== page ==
taking a break from obsessively checking tomorrow's weather reportOn Wednesday, Theo Epstein and his wife had a baby. Congratulations to them! Still, I can't help but notice that little Jack Epstein's birth was, uh, very opportunely timed. Let's see -- just about a week after the end of Winter Meetings, but still as far as humanly possible from the start of Spring Training? Theo, did you schedule the birth of your first child around the baseball season? That's dedication.
I guess now I should talk about the Mitchell Report. The problem is that the Papelblog finds the steroid controversy to be really, really, really boring. The notion that steroids are threatening the sanctity of the game is boring, because it suggests that steroids are the only thing that keeps the game from being played the exact same way it was in 1907, which is both boring and untrue. Tommy John surgery has dramatically changed the career trajectory of many players, but nobody thinks we should put an asterisk next to the accomplishments of a pitcher who went under the knife at some point in his career. And anyway, the only thing that's more boring than things that threaten the sanctity of the game is the sanctity of the game itself. You really think the same players who threw spitballs and corked their bats and stole signals and bet on their teams wouldn't have taken HGH if they'd had the chance?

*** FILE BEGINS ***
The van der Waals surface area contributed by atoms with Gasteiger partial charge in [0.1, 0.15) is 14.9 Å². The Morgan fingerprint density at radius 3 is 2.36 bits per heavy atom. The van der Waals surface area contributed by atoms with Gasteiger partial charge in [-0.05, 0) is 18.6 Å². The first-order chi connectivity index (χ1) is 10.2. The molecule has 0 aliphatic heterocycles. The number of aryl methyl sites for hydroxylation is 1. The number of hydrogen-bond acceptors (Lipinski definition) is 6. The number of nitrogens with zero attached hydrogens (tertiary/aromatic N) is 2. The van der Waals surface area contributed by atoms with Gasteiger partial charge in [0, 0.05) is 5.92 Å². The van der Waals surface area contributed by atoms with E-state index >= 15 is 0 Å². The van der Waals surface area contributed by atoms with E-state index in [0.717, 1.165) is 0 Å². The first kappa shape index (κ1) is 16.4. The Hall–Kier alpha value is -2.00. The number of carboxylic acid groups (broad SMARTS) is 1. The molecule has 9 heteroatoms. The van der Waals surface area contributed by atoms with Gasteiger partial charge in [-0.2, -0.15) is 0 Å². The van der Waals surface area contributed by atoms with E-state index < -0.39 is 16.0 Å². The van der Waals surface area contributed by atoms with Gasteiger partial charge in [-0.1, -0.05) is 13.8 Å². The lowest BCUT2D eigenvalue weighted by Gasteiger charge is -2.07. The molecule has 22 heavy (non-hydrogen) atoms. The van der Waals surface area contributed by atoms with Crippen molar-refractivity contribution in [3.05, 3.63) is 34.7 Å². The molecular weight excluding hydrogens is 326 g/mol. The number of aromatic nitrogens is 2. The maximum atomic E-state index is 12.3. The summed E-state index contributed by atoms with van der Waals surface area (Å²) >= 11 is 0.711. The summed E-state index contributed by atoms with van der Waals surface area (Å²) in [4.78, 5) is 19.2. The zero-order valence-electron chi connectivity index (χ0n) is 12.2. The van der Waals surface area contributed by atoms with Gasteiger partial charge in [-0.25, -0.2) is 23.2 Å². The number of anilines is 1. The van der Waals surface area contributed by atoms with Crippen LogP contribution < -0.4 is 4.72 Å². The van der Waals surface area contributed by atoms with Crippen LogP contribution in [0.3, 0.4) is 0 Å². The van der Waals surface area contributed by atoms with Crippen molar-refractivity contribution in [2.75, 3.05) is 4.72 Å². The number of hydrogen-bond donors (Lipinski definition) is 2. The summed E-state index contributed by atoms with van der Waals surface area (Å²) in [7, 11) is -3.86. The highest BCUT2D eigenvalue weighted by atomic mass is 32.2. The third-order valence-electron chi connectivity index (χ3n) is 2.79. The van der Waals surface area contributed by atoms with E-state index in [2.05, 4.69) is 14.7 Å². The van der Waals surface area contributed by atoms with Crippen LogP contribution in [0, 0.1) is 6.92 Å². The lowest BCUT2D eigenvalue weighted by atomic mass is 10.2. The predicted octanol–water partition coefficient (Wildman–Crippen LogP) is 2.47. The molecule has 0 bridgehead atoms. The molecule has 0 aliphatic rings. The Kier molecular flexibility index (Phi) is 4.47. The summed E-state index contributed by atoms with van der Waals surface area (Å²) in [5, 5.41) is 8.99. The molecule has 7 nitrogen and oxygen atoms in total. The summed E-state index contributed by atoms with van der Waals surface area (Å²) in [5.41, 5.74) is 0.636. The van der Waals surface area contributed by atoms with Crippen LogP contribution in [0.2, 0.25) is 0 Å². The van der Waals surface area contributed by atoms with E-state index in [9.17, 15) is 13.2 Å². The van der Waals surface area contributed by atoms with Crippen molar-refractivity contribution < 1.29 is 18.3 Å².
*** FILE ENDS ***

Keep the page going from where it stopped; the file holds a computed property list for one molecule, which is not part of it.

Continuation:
And we won't even get into the fact that all achievements prior to 1947 are tainted by segregation, but really what I am trying to say is that steroids are, you know, bad for your body and if the steroid controversy has proved anything, it's that most of the time they don't even work that well and when they do work, it's only for a little while and then you suffer a bunch of painful and ultimately career ending injuries and the league should dedicate itself to reducing future use of steroids through an independent testing program as well as prevention education (perhaps by hanging a poster of Jason Giambi in every clubhouse, with the caption "Do you really want to end up looking like this?"), but I can't really get that worked up about whether a particular period of baseball history was tainted by steroid use.
But the Mitchell Report? We LOVE the Mitchell Report. Anything that makes Bud Selig look like an incompetent geriatric and the last ten years of Roger Clemens' career look like a seedy gay pulp romance novel is a-okay with us.